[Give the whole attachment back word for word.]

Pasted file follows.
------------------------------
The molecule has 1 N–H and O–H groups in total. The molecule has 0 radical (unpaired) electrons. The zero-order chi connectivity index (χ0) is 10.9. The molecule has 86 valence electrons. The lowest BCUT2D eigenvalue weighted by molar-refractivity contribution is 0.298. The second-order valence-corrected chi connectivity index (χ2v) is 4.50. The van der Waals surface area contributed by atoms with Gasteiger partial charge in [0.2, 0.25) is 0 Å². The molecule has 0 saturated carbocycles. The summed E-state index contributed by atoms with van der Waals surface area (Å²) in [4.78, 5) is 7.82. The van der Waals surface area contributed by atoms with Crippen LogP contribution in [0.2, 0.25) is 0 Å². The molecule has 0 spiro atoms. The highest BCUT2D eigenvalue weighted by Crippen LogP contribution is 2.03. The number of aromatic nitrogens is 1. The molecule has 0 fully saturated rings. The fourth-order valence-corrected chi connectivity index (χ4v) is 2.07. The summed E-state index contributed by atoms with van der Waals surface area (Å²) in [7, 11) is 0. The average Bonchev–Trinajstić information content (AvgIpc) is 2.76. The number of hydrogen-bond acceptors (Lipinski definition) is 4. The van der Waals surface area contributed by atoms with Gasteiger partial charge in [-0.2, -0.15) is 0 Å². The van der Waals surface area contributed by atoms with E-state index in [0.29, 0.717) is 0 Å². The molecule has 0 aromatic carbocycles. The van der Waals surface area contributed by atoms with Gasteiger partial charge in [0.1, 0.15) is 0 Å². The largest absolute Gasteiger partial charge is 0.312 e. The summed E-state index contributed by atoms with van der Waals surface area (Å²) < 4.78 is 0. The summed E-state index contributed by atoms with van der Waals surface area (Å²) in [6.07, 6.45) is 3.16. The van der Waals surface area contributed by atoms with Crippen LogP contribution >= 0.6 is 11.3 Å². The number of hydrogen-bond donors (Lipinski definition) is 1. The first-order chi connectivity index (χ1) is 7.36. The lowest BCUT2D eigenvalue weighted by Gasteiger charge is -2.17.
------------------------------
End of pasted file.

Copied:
The molecule has 1 N–H and O–H groups in total. The molecule has 0 radical (unpaired) electrons. The zero-order chi connectivity index (χ0) is 10.9. The molecule has 86 valence electrons. The lowest BCUT2D eigenvalue weighted by molar-refractivity contribution is 0.298. The second-order valence-corrected chi connectivity index (χ2v) is 4.50. The van der Waals surface area contributed by atoms with Gasteiger partial charge in [0.2, 0.25) is 0 Å². The molecule has 0 saturated carbocycles. The summed E-state index contributed by atoms with van der Waals surface area (Å²) in [4.78, 5) is 7.82. The van der Waals surface area contributed by atoms with Crippen LogP contribution in [0.2, 0.25) is 0 Å². The molecule has 0 spiro atoms. The highest BCUT2D eigenvalue weighted by Crippen LogP contribution is 2.03. The number of aromatic nitrogens is 1. The molecule has 0 fully saturated rings. The fourth-order valence-corrected chi connectivity index (χ4v) is 2.07. The summed E-state index contributed by atoms with van der Waals surface area (Å²) in [7, 11) is 0. The average Bonchev–Trinajstić information content (AvgIpc) is 2.76. The number of hydrogen-bond acceptors (Lipinski definition) is 4. The van der Waals surface area contributed by atoms with Gasteiger partial charge in [-0.2, -0.15) is 0 Å². The van der Waals surface area contributed by atoms with E-state index in [0.29, 0.717) is 0 Å². The molecule has 0 aromatic carbocycles. The van der Waals surface area contributed by atoms with Gasteiger partial charge in [0.1, 0.15) is 0 Å². The largest absolute Gasteiger partial charge is 0.312 e. The summed E-state index contributed by atoms with van der Waals surface area (Å²) < 4.78 is 0. The summed E-state index contributed by atoms with van der Waals surface area (Å²) in [6.07, 6.45) is 3.16. The van der Waals surface area contributed by atoms with Crippen LogP contribution >= 0.6 is 11.3 Å². The number of hydrogen-bond donors (Lipinski definition) is 1. The first-order chi connectivity index (χ1) is 7.36. The lowest BCUT2D eigenvalue weighted by Gasteiger charge is -2.17.